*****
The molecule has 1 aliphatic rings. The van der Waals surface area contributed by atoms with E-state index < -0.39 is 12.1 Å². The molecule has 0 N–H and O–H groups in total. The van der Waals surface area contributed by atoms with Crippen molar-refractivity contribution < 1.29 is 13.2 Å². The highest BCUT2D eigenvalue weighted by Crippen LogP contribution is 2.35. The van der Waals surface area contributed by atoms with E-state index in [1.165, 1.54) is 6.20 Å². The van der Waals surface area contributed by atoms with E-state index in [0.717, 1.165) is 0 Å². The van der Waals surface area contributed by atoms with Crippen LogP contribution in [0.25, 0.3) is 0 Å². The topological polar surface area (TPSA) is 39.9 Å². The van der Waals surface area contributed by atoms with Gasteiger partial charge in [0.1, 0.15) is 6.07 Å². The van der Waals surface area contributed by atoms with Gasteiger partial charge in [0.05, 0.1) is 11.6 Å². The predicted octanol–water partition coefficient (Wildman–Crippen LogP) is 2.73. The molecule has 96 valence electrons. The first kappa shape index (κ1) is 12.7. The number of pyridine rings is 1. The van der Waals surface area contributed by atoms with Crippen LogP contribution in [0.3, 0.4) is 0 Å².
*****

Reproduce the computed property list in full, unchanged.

The molecule has 1 aliphatic rings. The van der Waals surface area contributed by atoms with E-state index < -0.39 is 12.1 Å². The molecule has 0 N–H and O–H groups in total. The van der Waals surface area contributed by atoms with Crippen molar-refractivity contribution < 1.29 is 13.2 Å². The highest BCUT2D eigenvalue weighted by Crippen LogP contribution is 2.35. The van der Waals surface area contributed by atoms with E-state index in [1.165, 1.54) is 6.20 Å². The van der Waals surface area contributed by atoms with E-state index in [0.717, 1.165) is 0 Å². The van der Waals surface area contributed by atoms with Crippen LogP contribution in [0.25, 0.3) is 0 Å². The topological polar surface area (TPSA) is 39.9 Å². The van der Waals surface area contributed by atoms with Gasteiger partial charge in [0.1, 0.15) is 6.07 Å². The van der Waals surface area contributed by atoms with Gasteiger partial charge in [0.05, 0.1) is 11.6 Å². The predicted octanol–water partition coefficient (Wildman–Crippen LogP) is 2.73. The molecule has 96 valence electrons. The first kappa shape index (κ1) is 12.7. The number of pyridine rings is 1. The van der Waals surface area contributed by atoms with Crippen LogP contribution in [0.3, 0.4) is 0 Å².